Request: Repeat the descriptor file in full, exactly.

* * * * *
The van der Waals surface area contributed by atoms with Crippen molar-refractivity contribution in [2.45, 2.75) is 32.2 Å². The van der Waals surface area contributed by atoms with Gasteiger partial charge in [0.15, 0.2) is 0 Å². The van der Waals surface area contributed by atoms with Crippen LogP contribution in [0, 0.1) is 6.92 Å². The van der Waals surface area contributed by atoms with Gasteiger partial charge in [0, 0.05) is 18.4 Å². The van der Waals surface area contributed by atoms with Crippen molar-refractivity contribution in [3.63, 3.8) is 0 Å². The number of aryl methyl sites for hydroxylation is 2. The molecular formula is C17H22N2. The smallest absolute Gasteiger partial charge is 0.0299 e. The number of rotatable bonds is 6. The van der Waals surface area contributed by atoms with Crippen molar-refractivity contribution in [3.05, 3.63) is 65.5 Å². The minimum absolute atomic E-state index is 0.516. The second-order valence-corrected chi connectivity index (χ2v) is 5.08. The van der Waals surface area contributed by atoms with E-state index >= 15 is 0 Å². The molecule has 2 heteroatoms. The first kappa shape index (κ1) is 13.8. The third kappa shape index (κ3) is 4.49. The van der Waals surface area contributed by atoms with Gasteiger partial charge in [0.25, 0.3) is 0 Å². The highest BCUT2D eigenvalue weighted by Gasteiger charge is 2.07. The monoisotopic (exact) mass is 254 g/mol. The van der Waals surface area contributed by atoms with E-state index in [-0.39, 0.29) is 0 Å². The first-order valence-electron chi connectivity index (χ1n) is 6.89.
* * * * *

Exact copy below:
The van der Waals surface area contributed by atoms with Crippen molar-refractivity contribution in [2.45, 2.75) is 32.2 Å². The van der Waals surface area contributed by atoms with Gasteiger partial charge in [0.15, 0.2) is 0 Å². The van der Waals surface area contributed by atoms with Crippen LogP contribution in [0, 0.1) is 6.92 Å². The van der Waals surface area contributed by atoms with Gasteiger partial charge in [0, 0.05) is 18.4 Å². The van der Waals surface area contributed by atoms with Crippen molar-refractivity contribution in [3.63, 3.8) is 0 Å². The number of aryl methyl sites for hydroxylation is 2. The molecular formula is C17H22N2. The smallest absolute Gasteiger partial charge is 0.0299 e. The number of rotatable bonds is 6. The van der Waals surface area contributed by atoms with Crippen molar-refractivity contribution in [3.05, 3.63) is 65.5 Å². The minimum absolute atomic E-state index is 0.516. The second-order valence-corrected chi connectivity index (χ2v) is 5.08. The van der Waals surface area contributed by atoms with E-state index >= 15 is 0 Å². The molecule has 2 heteroatoms. The first kappa shape index (κ1) is 13.8. The third kappa shape index (κ3) is 4.49. The van der Waals surface area contributed by atoms with Gasteiger partial charge in [0.25, 0.3) is 0 Å². The highest BCUT2D eigenvalue weighted by Gasteiger charge is 2.07. The monoisotopic (exact) mass is 254 g/mol. The van der Waals surface area contributed by atoms with E-state index in [-0.39, 0.29) is 0 Å². The first-order valence-electron chi connectivity index (χ1n) is 6.89.